Captain’s log, stardate 20180824
Sent by Jonathan Stark on August 24th, 2018
Let’s say you and all your neighbors sell firewood at the end of your driveways for $3 per bundle, and that each sale nets each of you $1 of profit per bundle.
Then one day, you decide that $1 of profit per bundle is not worth your time, so you decide to double your price (i.e., from $3 to $6) to quadruple your net profit per bundle (i.e., from $1 to $4).
Pricing psychology being what it is, simply posting a premium price will be enough to attract a subset of buyers for two reasons:
Your ideal buyer exists in the overlap between these two things - i.e., people who don’t see a meaningful difference between $3 and $6, and will then think:
“Well, I might as well buy the best one.”
We could stop there, but there are a couple risks:
So... what could you do to answer the question, “Why is your camp wood worth more?” to the satisfaction of your customers, your neighbors, and maybe even yourself?
You could pull a Don Draper “It’s Toasted” with a sign proclaiming that your camp wood is “organic” or “hypoallergenic” or “gluten free” or whatever. This might be enough attract buyers, but it’s not a genuine differentiator because it’d also be true of your neighbors’ firewood.
No... what you’re looking for here is a difference that will be meaningful to the entire market (i.e., you, your buyers, and your competitors). You want to actually improve the product in a way that will be more valuable to your customers.
And there’s no better place to look than your ideal buyers. Having conversations with customers is the surest way to identify what you could do to add value to their purchase.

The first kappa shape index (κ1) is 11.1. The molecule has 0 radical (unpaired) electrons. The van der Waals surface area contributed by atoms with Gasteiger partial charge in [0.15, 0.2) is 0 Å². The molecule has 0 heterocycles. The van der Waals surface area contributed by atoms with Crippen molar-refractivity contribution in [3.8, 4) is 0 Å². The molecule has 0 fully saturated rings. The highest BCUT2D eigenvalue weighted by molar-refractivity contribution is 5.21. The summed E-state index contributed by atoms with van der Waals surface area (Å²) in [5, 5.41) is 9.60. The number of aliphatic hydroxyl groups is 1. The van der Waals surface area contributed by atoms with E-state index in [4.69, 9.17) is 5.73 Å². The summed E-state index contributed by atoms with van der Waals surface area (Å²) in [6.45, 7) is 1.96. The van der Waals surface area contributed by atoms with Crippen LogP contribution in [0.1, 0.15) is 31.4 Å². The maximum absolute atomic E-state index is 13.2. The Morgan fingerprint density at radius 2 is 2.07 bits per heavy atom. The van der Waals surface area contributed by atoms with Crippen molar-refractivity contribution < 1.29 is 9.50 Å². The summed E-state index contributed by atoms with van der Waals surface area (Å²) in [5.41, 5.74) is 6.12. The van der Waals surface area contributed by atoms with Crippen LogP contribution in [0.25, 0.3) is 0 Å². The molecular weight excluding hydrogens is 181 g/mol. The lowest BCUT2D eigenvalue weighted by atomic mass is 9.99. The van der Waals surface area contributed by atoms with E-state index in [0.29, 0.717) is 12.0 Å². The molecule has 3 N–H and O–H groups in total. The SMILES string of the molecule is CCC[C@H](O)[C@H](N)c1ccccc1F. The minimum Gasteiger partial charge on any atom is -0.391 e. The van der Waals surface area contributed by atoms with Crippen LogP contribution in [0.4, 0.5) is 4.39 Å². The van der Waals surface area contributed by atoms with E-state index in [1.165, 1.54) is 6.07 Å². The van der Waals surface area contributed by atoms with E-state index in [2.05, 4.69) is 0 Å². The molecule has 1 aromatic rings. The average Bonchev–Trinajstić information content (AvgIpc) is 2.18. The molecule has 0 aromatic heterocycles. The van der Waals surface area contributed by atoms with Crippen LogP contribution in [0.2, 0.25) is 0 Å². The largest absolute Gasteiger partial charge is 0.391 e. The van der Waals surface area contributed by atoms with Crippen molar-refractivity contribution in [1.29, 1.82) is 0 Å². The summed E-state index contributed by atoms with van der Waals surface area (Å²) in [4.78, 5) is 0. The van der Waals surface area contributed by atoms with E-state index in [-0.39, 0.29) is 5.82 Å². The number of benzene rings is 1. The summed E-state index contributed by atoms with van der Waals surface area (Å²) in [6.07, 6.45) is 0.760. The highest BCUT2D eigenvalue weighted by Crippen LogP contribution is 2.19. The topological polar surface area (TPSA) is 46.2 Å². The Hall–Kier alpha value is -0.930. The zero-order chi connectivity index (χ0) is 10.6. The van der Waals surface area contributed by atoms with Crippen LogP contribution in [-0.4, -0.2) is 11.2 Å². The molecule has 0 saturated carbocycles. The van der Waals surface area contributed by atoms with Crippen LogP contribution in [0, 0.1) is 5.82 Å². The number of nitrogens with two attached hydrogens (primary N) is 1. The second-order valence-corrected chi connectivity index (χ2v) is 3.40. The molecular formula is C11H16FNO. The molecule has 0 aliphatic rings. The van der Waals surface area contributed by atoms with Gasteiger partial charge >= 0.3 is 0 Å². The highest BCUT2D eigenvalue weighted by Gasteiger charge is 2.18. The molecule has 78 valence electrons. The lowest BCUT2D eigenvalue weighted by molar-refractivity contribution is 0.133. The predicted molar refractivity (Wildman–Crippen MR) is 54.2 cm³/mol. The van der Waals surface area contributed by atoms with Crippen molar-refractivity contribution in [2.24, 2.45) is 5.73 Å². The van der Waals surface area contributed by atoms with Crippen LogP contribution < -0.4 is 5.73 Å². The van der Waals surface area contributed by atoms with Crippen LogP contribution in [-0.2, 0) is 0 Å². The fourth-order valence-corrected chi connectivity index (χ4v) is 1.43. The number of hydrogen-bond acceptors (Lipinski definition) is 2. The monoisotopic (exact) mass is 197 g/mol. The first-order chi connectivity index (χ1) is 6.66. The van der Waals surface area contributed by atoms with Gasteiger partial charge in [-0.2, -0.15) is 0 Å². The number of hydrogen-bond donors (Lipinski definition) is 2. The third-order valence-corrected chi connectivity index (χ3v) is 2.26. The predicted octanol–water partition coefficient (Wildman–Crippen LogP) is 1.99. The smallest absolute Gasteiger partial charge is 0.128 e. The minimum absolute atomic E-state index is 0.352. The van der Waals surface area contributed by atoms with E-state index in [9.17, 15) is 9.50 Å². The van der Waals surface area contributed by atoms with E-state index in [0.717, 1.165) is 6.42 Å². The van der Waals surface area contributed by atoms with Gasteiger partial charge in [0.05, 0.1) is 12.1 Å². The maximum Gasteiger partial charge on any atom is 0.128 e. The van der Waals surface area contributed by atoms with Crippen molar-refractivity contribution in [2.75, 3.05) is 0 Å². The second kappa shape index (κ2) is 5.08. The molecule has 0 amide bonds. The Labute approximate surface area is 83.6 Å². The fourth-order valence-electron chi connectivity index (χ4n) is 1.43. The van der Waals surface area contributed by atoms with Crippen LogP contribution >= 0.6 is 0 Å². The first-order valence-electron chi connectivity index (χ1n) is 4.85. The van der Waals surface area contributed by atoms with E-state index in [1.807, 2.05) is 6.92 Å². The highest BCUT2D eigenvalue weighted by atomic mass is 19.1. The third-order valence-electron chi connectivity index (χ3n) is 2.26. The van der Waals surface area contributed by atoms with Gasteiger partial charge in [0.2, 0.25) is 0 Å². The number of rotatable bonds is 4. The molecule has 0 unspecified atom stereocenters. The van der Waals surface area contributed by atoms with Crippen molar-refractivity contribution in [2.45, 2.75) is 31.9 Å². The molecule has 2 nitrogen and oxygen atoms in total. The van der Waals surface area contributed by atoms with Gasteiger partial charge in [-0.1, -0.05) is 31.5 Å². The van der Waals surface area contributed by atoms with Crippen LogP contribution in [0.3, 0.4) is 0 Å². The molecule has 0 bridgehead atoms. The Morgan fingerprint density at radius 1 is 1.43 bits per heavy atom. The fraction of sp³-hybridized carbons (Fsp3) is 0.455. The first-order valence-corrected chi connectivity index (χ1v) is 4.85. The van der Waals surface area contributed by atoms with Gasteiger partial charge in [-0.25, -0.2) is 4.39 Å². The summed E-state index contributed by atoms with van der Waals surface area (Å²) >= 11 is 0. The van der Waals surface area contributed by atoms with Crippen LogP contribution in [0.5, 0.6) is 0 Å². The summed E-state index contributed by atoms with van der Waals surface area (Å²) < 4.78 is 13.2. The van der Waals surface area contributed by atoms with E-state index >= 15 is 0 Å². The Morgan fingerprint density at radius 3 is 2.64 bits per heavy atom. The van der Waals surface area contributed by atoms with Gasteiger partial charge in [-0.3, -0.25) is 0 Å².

Since I don’t have the luxury of talking to potential camp wood customers at the moment, I’ll act as a proxy. As someone who buys a pallet of firewood every winter (for our fireplace, not camping), I can make a some educated guesses about what someone might want when it comes to firewood:
If we add in the camping angle, I’m going to guess the following might be attractive:
You could pick any of these features to emphasize as a guarantee in your marketing (i.e., on your hand painted sign). And of course, having made that promise, you’d want to change your process keep it. For example, if your hand painted sign says, “Don’t want bugs in the back of your car? Our camp wood is guaranteed bug-free.” you’ll want to take steps to ensure that there are no bugs.
But why stop there? Now that I’m thinking about it, you could bundle the camp wood together with paper and jute twine (both good fire starters) and include a paper bag full of dryer lint and shredded cardboard from your recycle bin to create a self-contained camp fire kit at a very low incremental cost.
Now all of the sudden, you have a whole bunch of potential answers to the question “Why is your camp wood worth more?” Heck, you might not even be selling “Camp Wood” anymore... you might be selling “5-Minute Campfire Kits.”
Of course, I’m just spitballing with these ideas. Real camp wood customers might not actually care about any of them.
Fortunately, it’s easy to find out what they do actually care about. How? By engaging in casual conversation. For example, you might ask:
I could go on, but hopefully you get the idea.
If you have a genuine concern for your customer’s well-being, chatting with them has the delightful side effect of revealing new and more valuable ways to be of service.
Before you know it, your competitors won’t be your competitors anymore because what you’re selling will no longer be in the same category.
Which is a great way to justify a premium price.
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